While inflammable fuels/ solvents had been partially removed and tanks containing LPG and isopropanol cleared, about 806 metric tonne of diesel oils and furnace oil were still lying at the premises.

In a significant observation, the report warns of a risk of fire due to storage of highly flammable materials with no mechanical fire fighting systems in place. “No fire fighting system is active near fuel storage tanks due to disconnection of power supply,” says the report.

Further, the report states, "Large quantity (90,000 MT) of copper concentrate, having 30% sulphur and 4- 6 % moisture, found unsafe to the plant as well as to environment. Electrolyte solution (copper sulphate) having pH of less than 2 lying within cell house without safety precautions, which may also cause threat to environment if not attended for long. Timber coolant, which is required to be maintained in wet condition, was found damaged due to absence of maintenance and same may cause fire hazard in the vicinity. Acidic water (leachate having pH less than 2) stored in gypsum pond, if not maintained and monitored on regular basis may cause threat to environment due to its characteristic, large volume and absence of proper maintenance/ treatment.”

Even as the southwest monsoon has caused significant floods in many districts of Tamil Nadu, the report observes, “Storage of copper slag and gypsum in open without any monitoring and control may cause impact on surrounding area due to strong wind or rains during monsoon period.”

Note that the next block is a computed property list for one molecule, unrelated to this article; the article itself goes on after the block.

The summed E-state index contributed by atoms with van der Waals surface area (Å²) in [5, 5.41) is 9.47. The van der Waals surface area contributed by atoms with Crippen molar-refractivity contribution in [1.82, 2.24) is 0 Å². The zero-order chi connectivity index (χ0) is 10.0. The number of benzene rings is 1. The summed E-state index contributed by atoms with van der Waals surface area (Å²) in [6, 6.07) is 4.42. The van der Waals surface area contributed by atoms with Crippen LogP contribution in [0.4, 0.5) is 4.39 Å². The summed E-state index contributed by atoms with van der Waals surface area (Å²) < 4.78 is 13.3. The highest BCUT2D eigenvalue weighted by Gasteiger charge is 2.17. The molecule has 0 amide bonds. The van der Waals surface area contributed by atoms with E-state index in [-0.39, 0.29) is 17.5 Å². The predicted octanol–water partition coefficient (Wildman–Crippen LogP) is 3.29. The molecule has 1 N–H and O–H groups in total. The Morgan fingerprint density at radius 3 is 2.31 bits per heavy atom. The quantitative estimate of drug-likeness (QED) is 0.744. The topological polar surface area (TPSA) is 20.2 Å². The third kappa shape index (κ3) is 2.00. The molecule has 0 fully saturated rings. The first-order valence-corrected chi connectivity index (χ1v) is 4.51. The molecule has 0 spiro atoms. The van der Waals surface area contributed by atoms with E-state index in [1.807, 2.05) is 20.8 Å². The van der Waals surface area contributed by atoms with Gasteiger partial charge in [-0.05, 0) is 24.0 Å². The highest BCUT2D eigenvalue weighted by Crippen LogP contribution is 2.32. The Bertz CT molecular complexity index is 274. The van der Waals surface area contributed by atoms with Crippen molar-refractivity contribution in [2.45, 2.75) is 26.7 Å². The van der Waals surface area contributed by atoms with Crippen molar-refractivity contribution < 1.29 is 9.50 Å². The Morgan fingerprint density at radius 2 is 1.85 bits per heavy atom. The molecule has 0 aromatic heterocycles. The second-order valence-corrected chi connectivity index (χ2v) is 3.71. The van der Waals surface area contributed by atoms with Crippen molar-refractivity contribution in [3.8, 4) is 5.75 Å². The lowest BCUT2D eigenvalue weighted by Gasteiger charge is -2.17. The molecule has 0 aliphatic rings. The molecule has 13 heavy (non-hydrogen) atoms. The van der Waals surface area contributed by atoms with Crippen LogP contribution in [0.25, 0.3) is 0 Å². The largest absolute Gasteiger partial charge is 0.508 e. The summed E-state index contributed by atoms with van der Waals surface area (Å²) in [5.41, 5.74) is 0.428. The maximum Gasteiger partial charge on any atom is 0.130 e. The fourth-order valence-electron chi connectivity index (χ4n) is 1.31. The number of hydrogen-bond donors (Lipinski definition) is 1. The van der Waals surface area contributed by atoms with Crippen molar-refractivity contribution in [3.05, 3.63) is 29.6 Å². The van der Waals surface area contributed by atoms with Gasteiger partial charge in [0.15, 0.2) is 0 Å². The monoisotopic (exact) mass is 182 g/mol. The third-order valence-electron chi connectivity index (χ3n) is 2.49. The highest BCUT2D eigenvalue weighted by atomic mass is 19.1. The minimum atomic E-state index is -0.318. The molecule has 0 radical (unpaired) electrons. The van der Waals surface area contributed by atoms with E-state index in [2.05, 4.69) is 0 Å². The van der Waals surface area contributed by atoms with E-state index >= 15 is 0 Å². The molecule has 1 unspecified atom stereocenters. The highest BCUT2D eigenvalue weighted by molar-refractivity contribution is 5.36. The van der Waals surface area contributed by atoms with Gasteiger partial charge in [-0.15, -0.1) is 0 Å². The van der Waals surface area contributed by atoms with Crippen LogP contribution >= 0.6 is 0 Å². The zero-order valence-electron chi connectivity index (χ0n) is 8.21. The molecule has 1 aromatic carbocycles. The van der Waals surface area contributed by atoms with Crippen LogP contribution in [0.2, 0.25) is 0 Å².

Recommendations

Following their inspection of the plant, the CPCB team recommended a fire-fighting system be put in place at the plant, in addition to the evacuation of all electrolyte material stored at the plant's cell house.

The CPCB report states, “In case the plant is not going to operate in near future, it is required to remove all raw chemicals, intermediates material by-products and waste material from the plants premises as it may cause environmental impacts.”

Additionally, the team recommended that the entire acidic effluent stored in the gypsum pond be treated and 'disposed after treating it to allowable discharge limit.'

Observations on copper slag

The Tamil Nadu Pollution Control Board (TNPCB) had revealed in May this year that one of the reasons that it refused to renew Sterlite's Consent to Operate (CTO) was the plant's dumping of copper slag along the Uppar river, thereby obstructing the flow of the river. This had allegedly caused flooding in residential areas nearby.

The CPCB report further acknowledges, "Some copper slag had washed out into river during monsoon, therefore, TNPCB asked the Unit (M/s Vedanta Ltd) to construct a barrier between the River and copper slag landfill area to allow free flow in the River."

Observing that there was no flow in the river and that the landfill site was found to be levelled with a barrier wall constructed on two sides along the river, the CPCB report also said that the landfill area was covered by soil.

“It is recommended that barrier wall may be extended on all sides to eliminate any possibility of wash out of the slag during rains until its utilisation," the report concluded.